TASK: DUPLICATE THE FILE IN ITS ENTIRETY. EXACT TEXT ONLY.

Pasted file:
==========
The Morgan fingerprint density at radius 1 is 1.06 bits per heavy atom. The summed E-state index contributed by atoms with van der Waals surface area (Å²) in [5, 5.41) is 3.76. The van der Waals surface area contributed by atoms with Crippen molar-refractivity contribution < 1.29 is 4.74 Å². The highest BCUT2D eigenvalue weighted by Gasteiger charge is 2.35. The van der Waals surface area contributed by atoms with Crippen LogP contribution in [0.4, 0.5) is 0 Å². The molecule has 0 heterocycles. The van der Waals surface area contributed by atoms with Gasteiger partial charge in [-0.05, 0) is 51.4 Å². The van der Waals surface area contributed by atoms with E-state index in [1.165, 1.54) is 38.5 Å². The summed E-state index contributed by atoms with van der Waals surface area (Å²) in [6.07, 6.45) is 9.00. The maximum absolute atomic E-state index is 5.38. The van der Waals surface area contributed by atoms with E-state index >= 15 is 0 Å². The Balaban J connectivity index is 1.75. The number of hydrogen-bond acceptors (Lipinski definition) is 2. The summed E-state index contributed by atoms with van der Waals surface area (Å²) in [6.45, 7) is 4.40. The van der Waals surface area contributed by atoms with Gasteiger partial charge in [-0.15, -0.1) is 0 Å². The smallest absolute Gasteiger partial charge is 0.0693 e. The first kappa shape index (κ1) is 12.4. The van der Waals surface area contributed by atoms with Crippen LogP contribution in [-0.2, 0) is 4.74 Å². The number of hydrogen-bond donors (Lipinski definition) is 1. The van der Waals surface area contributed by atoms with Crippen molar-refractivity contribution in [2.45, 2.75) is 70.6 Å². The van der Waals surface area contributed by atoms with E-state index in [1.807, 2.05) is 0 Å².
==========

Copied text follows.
The Morgan fingerprint density at radius 1 is 1.06 bits per heavy atom. The summed E-state index contributed by atoms with van der Waals surface area (Å²) in [5, 5.41) is 3.76. The van der Waals surface area contributed by atoms with Crippen molar-refractivity contribution < 1.29 is 4.74 Å². The highest BCUT2D eigenvalue weighted by Gasteiger charge is 2.35. The van der Waals surface area contributed by atoms with Crippen LogP contribution in [0.4, 0.5) is 0 Å². The molecule has 0 heterocycles. The van der Waals surface area contributed by atoms with Gasteiger partial charge in [-0.05, 0) is 51.4 Å². The van der Waals surface area contributed by atoms with E-state index in [1.165, 1.54) is 38.5 Å². The summed E-state index contributed by atoms with van der Waals surface area (Å²) in [6.07, 6.45) is 9.00. The maximum absolute atomic E-state index is 5.38. The van der Waals surface area contributed by atoms with E-state index >= 15 is 0 Å². The Balaban J connectivity index is 1.75. The number of hydrogen-bond acceptors (Lipinski definition) is 2. The summed E-state index contributed by atoms with van der Waals surface area (Å²) in [6.45, 7) is 4.40. The van der Waals surface area contributed by atoms with Gasteiger partial charge in [-0.15, -0.1) is 0 Å². The smallest absolute Gasteiger partial charge is 0.0693 e. The first kappa shape index (κ1) is 12.4. The van der Waals surface area contributed by atoms with Crippen LogP contribution in [-0.2, 0) is 4.74 Å². The number of hydrogen-bond donors (Lipinski definition) is 1. The van der Waals surface area contributed by atoms with Crippen molar-refractivity contribution in [2.45, 2.75) is 70.6 Å². The van der Waals surface area contributed by atoms with E-state index in [1.807, 2.05) is 0 Å².